Why Should You Care That Murphy’s Department of Education Is In Shambles?

When my younger daughter was in eighth grade, she and her classmates had to give a short speech about themselves. The topic she chose was “Everyone In My Family Is a Nerd Except Me.” Dad was a “genome nerd,” her older brother a “history nerd,” her older sister an “environmental science nerd,” and I was a “piano nerd.”

As my sweet girl, protestations aside, blossomed into her own nerdiness (bio-geo-chemistry, if you must know), I spent much of my time immersed in the arcane world of education politics and policy: government documents, state plans to fulfill federal law, databases, test scores, statistics. I still do.  And sometimes I forget to emulate my friend and colleague Lane Wright, whom we at Education Post call the “Jargon Slayer.” A case in point is my recent series of posts on dysfunction within the New Jersey Department of Education, rife with shoptalk that would provide ample fodder for Lane’s sword.

I want to do better. There’s too much at stake.

Example: in my last (jargon-laden) post, I discussed the DOE’s harsh audit of Asbury Park Public Schools, which revealed misallocations of federal funds. This happened while Lamont Repollet was superintendent there. Right after Gov. Murphy appointed him Education Commissioner he cancelled all audits, also referred to as “consolidated reports,” an act that several staffers described to me as retalitory.

Who cares? Just paperwork, right? Total nothing-burger. Nerd city.

Or not.  Why? Because Asbury Park’s failure to comply with federal regulations overseeing the use of federal funds hurts schoolchildren, almost all of color and low-income. This failure resonates dissonantly with an Administration that claims as its cornerstone equity, progressive values, and a focus on N.J.’s disenfranchised residents. (Full disclosure: I’m a lifelong Democrat and I voted for Murphy.)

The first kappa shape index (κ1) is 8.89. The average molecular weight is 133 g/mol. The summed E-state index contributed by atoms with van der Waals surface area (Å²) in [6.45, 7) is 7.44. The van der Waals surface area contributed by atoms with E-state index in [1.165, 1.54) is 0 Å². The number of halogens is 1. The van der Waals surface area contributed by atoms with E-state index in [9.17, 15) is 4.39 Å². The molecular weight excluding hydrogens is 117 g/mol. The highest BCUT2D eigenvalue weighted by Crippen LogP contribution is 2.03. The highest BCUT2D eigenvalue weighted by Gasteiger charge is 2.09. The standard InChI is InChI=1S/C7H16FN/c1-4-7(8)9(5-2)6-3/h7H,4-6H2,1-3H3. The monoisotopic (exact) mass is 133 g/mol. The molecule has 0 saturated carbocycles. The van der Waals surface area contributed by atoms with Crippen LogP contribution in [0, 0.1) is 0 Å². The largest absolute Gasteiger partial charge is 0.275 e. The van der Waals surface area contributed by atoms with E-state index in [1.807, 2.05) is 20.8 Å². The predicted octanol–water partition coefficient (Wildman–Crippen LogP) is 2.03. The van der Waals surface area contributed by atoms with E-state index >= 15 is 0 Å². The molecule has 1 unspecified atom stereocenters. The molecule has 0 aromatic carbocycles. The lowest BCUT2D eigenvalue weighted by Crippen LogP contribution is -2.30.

Yet the full impact of Asbury Park’s negligence — as well as other districts — gets lost in obscure, nerdy rabbit holes of audits and funding streams and compliance regulations.

So let’s make this real. Let’s name a student at Asbury Park High School “Aliyah.” Aliyah is determined to be financially independent (like the majority of her peers she is economically-disadvantaged) and has her heart set on earning a certification in fashion design by the time she graduates. To earn that certification, she needs to take a sequence of courses that are part of Asbury Park’s Career and Technical Education (CTE) studies, funded by the federal government through “Perkins funds.” 

But there’s just one problem, revealed by this 2015 audit of Asbury Park’s CTE programs: “The district is offering a variety of electives without regard to sequencing for program completion”  and fashion design is specifically called out. In other words, Aliyah signed up for courses that she thought would lead to a career certification but the sequence of courses she needed to qualify didn’t exist.

So Aliyah graduates high school without her certification. She’s stuck.

She’s not the only one. Nerd alert: If you look at Asbury Park High Schools’ Performance Report under the category number of students that earned at least one industry-valued credential,” the number is 0.

Zero.

Asbury Park took Perkins money based on the premise that they had an intact program that would allow students like Aliyah to graduate with CTE certifications.  In one of the 32 findings of mismanagement described in the audit, the DOE under the Christie Administration ordered Asbury Park to “remit all charges associated with the district’s fashion design program of study during FY 2012-2013 and FY 2013-2014 to the NJDOE. Additionally, the district must implement procedures to ensure that only expenditures related to programs approved by the NJDOE are charged to the Perkins grant.”

So what happened next? Upon appointment by Murphy, Repollet cancelled all further audits, also called “consolidated reports.” (See here for the email sent to staff.)

It’s so easy for nerds like me to get lost in the data. But this isn’t just about accountability for CTE programs: It’s about Aliyah, let down by an mismanaged school district. Murphy’s appointment of Al Alvarez as Chief of the School Development Authority isn’t just about political favoritism: It’s about Katie Brennan, a Murphy campaign volunteer, allegedly raped by Alvarez, a senior campaign official. The multiple problems within the DOE’s Student Services Division (see here and here) aren’t just about abstractions of incompetent leadership: They’re about demoralized staff and lack of oversight for our neediest students.  Gov. Murphy’s subservience to NJEA leaders isn’t just about political expedience: It’s about pandering to patrons who demand a moratorium on public school choice despite parent demand for quality seats in districts like Asbury Park and erasing NJ’s ability to accurately measure the academic growth of students like Aliyah. 

Even incurable nerds like me can figure that out. It’s not the paperwork. It’s the people.

What do you think?

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